A Dangerous Palette for Burma's Artists

It's only mid-morning, and sitting in his simple studio in the shadow of some of Rangoon's wealthiest mansions, Thein Soe is already exhausted.

Soe, not his real name, is bone-thin at 61, with smoke-yellowed hair, and a face like the Scream. An artist for most of his life, Soe was 16 when General Ne Win took power in Burma in a military coup. He's since weathered the military junta's 46 year-rule on his country, watching it crush pro-democracy demonstrations, turn one of the wealthiest Southeast Asian economies upside down and quash all freedom of expression.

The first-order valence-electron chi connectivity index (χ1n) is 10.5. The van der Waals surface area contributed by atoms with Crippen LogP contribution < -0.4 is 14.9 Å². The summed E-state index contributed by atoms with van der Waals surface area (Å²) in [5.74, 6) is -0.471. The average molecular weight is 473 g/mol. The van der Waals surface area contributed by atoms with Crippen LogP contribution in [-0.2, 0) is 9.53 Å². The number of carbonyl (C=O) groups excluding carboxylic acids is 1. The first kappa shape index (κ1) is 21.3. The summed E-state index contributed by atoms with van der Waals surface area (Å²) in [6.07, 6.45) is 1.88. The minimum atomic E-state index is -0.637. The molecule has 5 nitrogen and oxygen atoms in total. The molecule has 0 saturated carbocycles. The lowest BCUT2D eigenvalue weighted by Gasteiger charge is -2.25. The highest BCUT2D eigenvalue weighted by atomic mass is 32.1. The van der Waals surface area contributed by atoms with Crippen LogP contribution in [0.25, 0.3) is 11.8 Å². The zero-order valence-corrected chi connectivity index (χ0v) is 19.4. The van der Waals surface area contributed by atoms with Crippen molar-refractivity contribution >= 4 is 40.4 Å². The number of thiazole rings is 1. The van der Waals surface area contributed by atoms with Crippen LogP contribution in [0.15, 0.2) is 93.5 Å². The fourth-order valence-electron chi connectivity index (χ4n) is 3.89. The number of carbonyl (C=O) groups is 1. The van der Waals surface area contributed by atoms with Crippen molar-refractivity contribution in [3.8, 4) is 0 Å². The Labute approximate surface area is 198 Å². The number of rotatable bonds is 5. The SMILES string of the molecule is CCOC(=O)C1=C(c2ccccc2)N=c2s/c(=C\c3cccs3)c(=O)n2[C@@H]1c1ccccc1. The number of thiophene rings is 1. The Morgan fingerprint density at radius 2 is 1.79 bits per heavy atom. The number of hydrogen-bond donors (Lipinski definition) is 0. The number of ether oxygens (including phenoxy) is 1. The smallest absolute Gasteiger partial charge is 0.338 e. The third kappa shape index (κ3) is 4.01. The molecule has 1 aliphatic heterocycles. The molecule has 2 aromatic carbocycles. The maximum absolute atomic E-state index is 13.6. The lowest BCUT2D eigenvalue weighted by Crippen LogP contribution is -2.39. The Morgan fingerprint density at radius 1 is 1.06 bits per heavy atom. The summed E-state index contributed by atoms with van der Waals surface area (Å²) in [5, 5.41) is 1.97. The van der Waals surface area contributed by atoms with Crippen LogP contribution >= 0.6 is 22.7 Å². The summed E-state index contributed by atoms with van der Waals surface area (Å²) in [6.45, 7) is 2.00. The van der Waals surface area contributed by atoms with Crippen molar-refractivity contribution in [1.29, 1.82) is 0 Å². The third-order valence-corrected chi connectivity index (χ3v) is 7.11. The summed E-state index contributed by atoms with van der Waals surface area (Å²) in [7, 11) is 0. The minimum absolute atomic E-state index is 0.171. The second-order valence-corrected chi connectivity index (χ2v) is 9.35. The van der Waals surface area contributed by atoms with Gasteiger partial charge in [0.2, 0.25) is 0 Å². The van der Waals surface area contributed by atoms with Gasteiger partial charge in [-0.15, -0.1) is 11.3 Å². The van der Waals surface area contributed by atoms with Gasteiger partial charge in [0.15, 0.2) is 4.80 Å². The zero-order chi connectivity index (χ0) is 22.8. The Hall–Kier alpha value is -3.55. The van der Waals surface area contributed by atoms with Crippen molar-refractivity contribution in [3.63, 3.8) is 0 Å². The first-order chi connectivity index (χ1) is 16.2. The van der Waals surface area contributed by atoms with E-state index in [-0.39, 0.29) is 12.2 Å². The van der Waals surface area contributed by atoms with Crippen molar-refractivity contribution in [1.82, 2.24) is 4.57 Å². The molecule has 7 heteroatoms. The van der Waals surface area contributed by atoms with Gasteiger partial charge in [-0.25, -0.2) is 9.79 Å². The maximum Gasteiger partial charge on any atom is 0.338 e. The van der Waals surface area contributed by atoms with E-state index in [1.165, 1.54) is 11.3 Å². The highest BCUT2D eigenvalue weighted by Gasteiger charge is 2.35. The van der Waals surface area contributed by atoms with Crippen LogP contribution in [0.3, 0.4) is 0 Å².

He may be tired, but Soe is not a beaten man. From the studio in his quiet home, he still tries to capture the truths of his country in his paintings, installations and performance art. It's not always a truth that's savored by the government.

Continue reading "A Dangerous Palette for Burma's Artists"